Increase or decrease in weight; reduced carbohydrate tolerance; edema; retention of sodium, chloride, water, potassium, calcium, and inorganic phosphates; increased serum cholesterol.


Aggravation of porphyria; anaphylactoid reactions.



Baseline examinations

Ensure that breast, abdominal, and pelvic examination and Pap smear have been completed and documented before starting therapy.

Adverse reactions

Notify health care provider if any of the following are noted: pain, swelling, redness or warmth in calves; sudden severe headache; visual disturbances; weakness or numbness of arms or legs; signs of liver dysfunction (eg, dark urine, jaundice); abdominal pain, tenderness, or swelling; nausea; vomiting; ankle swelling; hoarseness; acne; increased facial hair; signs of depression.


Category X .




Risk for development of prostatic hypertrophy or prostatic carcinoma may be increased.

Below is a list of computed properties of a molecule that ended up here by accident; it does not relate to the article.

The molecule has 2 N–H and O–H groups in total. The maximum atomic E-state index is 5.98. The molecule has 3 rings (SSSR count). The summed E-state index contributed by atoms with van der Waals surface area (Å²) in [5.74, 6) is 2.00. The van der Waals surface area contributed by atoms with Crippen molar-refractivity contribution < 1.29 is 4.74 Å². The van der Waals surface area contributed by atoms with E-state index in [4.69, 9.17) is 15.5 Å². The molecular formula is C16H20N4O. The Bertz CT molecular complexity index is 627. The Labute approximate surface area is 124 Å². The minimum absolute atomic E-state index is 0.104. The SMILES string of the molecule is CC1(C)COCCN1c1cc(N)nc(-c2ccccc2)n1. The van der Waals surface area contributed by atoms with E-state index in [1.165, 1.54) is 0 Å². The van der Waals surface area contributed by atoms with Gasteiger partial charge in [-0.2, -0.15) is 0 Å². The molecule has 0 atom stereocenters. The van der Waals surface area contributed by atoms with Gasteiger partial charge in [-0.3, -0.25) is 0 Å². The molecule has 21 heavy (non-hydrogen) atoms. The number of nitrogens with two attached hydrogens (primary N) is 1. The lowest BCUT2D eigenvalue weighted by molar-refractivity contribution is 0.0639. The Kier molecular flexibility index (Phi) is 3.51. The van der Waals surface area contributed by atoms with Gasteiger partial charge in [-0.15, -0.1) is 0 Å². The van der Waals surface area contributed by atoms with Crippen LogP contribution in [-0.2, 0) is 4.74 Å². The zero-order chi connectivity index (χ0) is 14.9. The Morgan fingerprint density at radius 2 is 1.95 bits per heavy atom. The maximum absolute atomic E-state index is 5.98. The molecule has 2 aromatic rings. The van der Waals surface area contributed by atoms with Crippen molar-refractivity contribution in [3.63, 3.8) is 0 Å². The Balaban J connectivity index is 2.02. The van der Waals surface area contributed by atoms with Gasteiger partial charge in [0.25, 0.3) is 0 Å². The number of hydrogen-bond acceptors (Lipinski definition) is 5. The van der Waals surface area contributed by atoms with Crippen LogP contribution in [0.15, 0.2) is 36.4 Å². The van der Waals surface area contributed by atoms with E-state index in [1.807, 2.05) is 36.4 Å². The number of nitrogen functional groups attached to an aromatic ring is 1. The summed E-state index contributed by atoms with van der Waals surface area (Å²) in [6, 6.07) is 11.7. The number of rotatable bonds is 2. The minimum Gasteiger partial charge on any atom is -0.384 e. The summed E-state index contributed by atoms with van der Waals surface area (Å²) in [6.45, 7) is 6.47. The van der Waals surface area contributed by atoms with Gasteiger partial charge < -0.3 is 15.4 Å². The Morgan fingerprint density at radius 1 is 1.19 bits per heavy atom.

Special Risk Patients

Use with caution in patients with impaired liver function, renal insufficiency, metabolic bone diseases associated with hypercalcemia, and in young patients in whom bone growth is not complete.


Carefully observe patients with history of depression.

Elevated blood pressure

Increased BP during estrogen replacement during menopause has been reported. Assess BP at beginning of therapy and periodically during treatment.

Fluid retention

Use with careful observation when conditions that might be affected by fluid retention are present (eg, asthma, cardiac or renal dysfunction, epilepsy).

Gallbladder disease

Risk of gallbladder disease may increase in women receiving postmenopausal estrogens.

Glucose tolerance

A worsening of glucose tolerance has been observed. Diabetic patients should be carefully monitored while receiving estrogens.

Hepatic conditions

Benign hepatic adenomas and hepatocellular carcinoma appear to be associated with oral contraceptive use. Prolonged use of high doses of androgens has been associated with peliosis hepatitis and hepatic neoplasms. Cholestatic hepatitis and jaundice have been reported. Patients with history of jaundice during pregnancy have an increased risk of recurrence while receiving estrogen-containing oral contraceptive therapy.